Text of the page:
Can small-dollar business loans make a comeback?

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Ann Marie Mehlum has been involved in small-business lending her entire career, and after a six-month hiatus, she’s back at it.

After serving nearly three years as an associate administrator at the Small Business Administration and a decade before that as a community bank CEO, Mehlum said she was enjoying what she described as “a little break” from the workaday grind. That respite came to an end last week when SmartBiz Loans announced it had given her a seat on its board.

SmartBiz operates a technology platform – company officials call it an “SBA marketplace” – that links prospective borrowers with SBA lenders. Mehlum, who helped found the $292 million-asset Summit Bank in Eugene, Ore. before joining SBA in September 2013, does not have a technology background. She said she hopes to play a role in helping the eight-year-old SmartBiz add to its bullpen of bank partners.

“I believe my experience at the SBA will certainly help,” Mehlum said in a recent interview. “I’m thinking also that having been a lender and a banker all my life, I can also provide some help in the connection between SmartBiz and lenders.”

CEO Evan Singer predicted her impact on the business would be “exponential.”

Then there is the issue of small-dollar business loans. Mehlum would like to see banks make more of them, though she acknowledges it is an uphill struggle.

“What I’m so happy about with SmartBiz is they’ve really made a mark with loans under $350,000 that are tougher and tougher to find at reasonable rates these days,” Mehlum said. “Small businesses can go online and probably find a $25,000 loan and pay an outrageous [annual percentage rate]. It might be just the loan that sinks their business because of the way it’s priced.”

For the 2016 fiscal year, which ended Sept. 30, SmartBiz ranked as the No. 5 provider of SBA loans less than $350,000.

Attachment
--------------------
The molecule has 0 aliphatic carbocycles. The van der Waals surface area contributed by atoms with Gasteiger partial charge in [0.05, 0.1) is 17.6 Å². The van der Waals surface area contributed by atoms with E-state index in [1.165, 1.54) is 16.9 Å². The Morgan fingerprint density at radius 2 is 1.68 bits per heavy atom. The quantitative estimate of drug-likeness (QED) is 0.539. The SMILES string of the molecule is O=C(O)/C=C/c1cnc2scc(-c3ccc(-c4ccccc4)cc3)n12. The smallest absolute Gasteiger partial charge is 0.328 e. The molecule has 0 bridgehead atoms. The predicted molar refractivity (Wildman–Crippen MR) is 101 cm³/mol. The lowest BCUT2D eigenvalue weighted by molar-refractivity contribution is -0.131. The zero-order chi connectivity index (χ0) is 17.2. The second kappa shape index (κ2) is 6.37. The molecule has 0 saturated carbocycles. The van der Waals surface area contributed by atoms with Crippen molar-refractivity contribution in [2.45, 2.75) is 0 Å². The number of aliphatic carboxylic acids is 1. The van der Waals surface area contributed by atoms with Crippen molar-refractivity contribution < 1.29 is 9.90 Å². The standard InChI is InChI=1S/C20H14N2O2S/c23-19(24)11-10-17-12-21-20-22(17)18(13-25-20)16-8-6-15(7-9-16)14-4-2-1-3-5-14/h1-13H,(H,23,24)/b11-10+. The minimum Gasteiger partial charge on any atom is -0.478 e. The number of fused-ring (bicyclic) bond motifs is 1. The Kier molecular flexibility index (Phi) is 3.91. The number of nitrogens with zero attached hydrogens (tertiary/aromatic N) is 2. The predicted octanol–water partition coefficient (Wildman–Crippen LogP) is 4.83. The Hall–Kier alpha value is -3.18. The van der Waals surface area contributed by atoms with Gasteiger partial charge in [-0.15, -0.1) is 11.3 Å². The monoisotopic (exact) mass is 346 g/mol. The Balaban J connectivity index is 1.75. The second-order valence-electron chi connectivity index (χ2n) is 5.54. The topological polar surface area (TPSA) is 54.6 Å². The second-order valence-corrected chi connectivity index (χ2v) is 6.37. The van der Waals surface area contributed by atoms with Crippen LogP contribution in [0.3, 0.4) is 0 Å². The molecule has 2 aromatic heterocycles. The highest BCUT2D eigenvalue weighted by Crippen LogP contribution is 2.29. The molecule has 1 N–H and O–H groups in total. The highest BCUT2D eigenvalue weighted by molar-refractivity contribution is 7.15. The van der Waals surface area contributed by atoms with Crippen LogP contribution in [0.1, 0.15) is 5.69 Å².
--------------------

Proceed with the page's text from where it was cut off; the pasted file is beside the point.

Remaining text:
Mehlum’s small-loan advocacy comes as no surprise. It was during her tenure as assistant administrator for the SBA’s office of capital access that the agency implemented a fee waiver for loans of $150,000 or less.

However, that incentive had a limited impact on the popular 7(a) loan-guarantee program. Between 2013 and 2016, the average size of a 7(a) loan dropped just 2% to $377,000.

Overall lending volume in the 7(a) and 504 programs grew 25% during Mehlum’s tenure, totaling $28.9 billion during the government’s 2016 fiscal year.

“Our banking system can’t do $50,000 or $100,000 loans the way I learned how to do them 25 or 30 years ago,” said Mehlum, who worked for banks in Oregon and California, including Wells Fargo, before helping found Summit in 2003. “It’s just not feasible anymore. You just can’t sit down and spend three days talking to a small business about a $25,000 loan. The bank can’t afford that.”

Mehlum is hoping fintech firms like SmartBiz can act as a game-changer.

“SmartBiz is doing exactly what needs to be done, which is to incorporate technology and new ways of thinking and new ways of doing business so that small businesses can get reasonable financing,” she said.

The SBA has gone a long way to automate and streamline its processes to make them more user-friendly for borrowers and lenders, but its progress cannot match the work being done in the private sector, according to Mehlum.

“We did manage streamlining, and we did manage some automation,” she said. “It’s a federal agency, and there still is much more than can be done.”

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